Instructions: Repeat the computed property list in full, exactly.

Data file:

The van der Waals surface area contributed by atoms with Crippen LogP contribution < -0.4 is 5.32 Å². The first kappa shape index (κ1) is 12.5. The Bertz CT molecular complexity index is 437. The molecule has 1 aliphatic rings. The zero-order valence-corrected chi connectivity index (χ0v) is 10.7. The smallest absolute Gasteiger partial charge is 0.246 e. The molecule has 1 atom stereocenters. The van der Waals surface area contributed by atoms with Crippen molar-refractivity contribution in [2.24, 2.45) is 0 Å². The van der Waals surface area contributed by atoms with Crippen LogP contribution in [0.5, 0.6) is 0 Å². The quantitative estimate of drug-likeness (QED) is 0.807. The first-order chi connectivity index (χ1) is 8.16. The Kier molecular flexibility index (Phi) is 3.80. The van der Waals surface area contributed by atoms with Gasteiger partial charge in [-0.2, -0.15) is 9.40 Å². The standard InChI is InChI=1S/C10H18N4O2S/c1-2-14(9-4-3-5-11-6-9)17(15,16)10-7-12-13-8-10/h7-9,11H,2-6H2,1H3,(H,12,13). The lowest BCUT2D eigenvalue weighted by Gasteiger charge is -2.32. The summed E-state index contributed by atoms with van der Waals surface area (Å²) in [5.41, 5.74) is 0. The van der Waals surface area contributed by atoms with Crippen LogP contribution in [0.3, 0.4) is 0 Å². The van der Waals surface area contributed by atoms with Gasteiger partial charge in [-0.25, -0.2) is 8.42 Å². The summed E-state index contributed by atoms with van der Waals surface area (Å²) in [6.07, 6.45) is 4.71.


The van der Waals surface area contributed by atoms with Crippen LogP contribution < -0.4 is 5.32 Å². The first kappa shape index (κ1) is 12.5. The Bertz CT molecular complexity index is 437. The molecule has 1 aliphatic rings. The zero-order valence-corrected chi connectivity index (χ0v) is 10.7. The smallest absolute Gasteiger partial charge is 0.246 e. The molecule has 1 atom stereocenters. The van der Waals surface area contributed by atoms with Crippen molar-refractivity contribution in [2.24, 2.45) is 0 Å². The van der Waals surface area contributed by atoms with Crippen LogP contribution in [0.5, 0.6) is 0 Å². The quantitative estimate of drug-likeness (QED) is 0.807. The first-order chi connectivity index (χ1) is 8.16. The Kier molecular flexibility index (Phi) is 3.80. The van der Waals surface area contributed by atoms with Gasteiger partial charge in [-0.2, -0.15) is 9.40 Å². The standard InChI is InChI=1S/C10H18N4O2S/c1-2-14(9-4-3-5-11-6-9)17(15,16)10-7-12-13-8-10/h7-9,11H,2-6H2,1H3,(H,12,13). The lowest BCUT2D eigenvalue weighted by Gasteiger charge is -2.32. The summed E-state index contributed by atoms with van der Waals surface area (Å²) in [5.41, 5.74) is 0. The van der Waals surface area contributed by atoms with Crippen LogP contribution in [0.3, 0.4) is 0 Å². The van der Waals surface area contributed by atoms with Gasteiger partial charge in [-0.25, -0.2) is 8.42 Å². The summed E-state index contributed by atoms with van der Waals surface area (Å²) in [6.07, 6.45) is 4.71.